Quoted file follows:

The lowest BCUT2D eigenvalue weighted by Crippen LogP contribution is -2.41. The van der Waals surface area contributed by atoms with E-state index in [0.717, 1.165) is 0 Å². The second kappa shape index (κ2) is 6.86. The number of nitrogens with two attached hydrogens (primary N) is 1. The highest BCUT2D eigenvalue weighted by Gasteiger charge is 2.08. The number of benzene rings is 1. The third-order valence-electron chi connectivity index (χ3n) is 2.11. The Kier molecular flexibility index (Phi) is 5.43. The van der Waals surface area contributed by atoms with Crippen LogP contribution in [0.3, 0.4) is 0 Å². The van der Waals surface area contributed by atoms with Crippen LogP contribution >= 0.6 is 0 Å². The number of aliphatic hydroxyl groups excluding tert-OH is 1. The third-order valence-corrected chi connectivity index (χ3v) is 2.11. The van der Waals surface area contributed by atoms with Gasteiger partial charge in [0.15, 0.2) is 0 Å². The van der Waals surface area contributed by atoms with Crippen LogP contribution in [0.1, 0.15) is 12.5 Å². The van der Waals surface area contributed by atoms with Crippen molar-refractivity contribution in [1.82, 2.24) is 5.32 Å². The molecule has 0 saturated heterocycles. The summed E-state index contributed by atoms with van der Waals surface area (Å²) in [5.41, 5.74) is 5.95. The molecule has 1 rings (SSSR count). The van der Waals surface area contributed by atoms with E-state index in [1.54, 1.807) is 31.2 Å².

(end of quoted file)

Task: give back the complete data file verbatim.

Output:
The lowest BCUT2D eigenvalue weighted by Crippen LogP contribution is -2.41. The van der Waals surface area contributed by atoms with E-state index in [0.717, 1.165) is 0 Å². The second kappa shape index (κ2) is 6.86. The number of nitrogens with two attached hydrogens (primary N) is 1. The highest BCUT2D eigenvalue weighted by Gasteiger charge is 2.08. The number of benzene rings is 1. The third-order valence-electron chi connectivity index (χ3n) is 2.11. The Kier molecular flexibility index (Phi) is 5.43. The van der Waals surface area contributed by atoms with Crippen LogP contribution in [0.3, 0.4) is 0 Å². The van der Waals surface area contributed by atoms with Crippen LogP contribution >= 0.6 is 0 Å². The number of aliphatic hydroxyl groups excluding tert-OH is 1. The third-order valence-corrected chi connectivity index (χ3v) is 2.11. The van der Waals surface area contributed by atoms with Gasteiger partial charge in [0.15, 0.2) is 0 Å². The van der Waals surface area contributed by atoms with Crippen LogP contribution in [0.1, 0.15) is 12.5 Å². The van der Waals surface area contributed by atoms with Crippen molar-refractivity contribution in [1.82, 2.24) is 5.32 Å². The molecule has 0 saturated heterocycles. The summed E-state index contributed by atoms with van der Waals surface area (Å²) in [5.41, 5.74) is 5.95. The molecule has 1 rings (SSSR count). The van der Waals surface area contributed by atoms with E-state index in [1.54, 1.807) is 31.2 Å².